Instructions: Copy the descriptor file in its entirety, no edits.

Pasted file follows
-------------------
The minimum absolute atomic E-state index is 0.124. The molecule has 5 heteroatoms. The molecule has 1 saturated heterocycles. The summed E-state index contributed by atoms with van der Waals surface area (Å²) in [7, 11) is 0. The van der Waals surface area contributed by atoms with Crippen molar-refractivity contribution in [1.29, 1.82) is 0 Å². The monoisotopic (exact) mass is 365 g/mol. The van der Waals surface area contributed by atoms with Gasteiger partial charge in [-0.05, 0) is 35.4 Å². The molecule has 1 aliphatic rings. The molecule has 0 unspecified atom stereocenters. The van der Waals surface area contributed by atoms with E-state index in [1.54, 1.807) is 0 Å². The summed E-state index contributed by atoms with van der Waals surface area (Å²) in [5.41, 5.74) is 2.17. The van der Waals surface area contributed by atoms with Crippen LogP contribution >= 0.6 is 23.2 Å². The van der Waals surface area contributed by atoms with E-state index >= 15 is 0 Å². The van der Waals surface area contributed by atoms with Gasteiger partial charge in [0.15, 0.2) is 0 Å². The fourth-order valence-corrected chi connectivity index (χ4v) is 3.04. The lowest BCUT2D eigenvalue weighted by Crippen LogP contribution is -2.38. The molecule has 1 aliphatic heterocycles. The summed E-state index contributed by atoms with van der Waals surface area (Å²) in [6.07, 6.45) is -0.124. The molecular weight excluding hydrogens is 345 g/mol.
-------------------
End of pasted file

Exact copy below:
The minimum absolute atomic E-state index is 0.124. The molecule has 5 heteroatoms. The molecule has 1 saturated heterocycles. The summed E-state index contributed by atoms with van der Waals surface area (Å²) in [7, 11) is 0. The van der Waals surface area contributed by atoms with Crippen molar-refractivity contribution in [1.29, 1.82) is 0 Å². The monoisotopic (exact) mass is 365 g/mol. The van der Waals surface area contributed by atoms with Gasteiger partial charge in [-0.05, 0) is 35.4 Å². The molecule has 1 aliphatic rings. The molecule has 0 unspecified atom stereocenters. The van der Waals surface area contributed by atoms with E-state index in [1.54, 1.807) is 0 Å². The summed E-state index contributed by atoms with van der Waals surface area (Å²) in [5.41, 5.74) is 2.17. The van der Waals surface area contributed by atoms with Crippen LogP contribution >= 0.6 is 23.2 Å². The van der Waals surface area contributed by atoms with E-state index >= 15 is 0 Å². The van der Waals surface area contributed by atoms with Gasteiger partial charge in [0.15, 0.2) is 0 Å². The fourth-order valence-corrected chi connectivity index (χ4v) is 3.04. The lowest BCUT2D eigenvalue weighted by Crippen LogP contribution is -2.38. The molecule has 1 aliphatic heterocycles. The summed E-state index contributed by atoms with van der Waals surface area (Å²) in [6.07, 6.45) is -0.124. The molecular weight excluding hydrogens is 345 g/mol.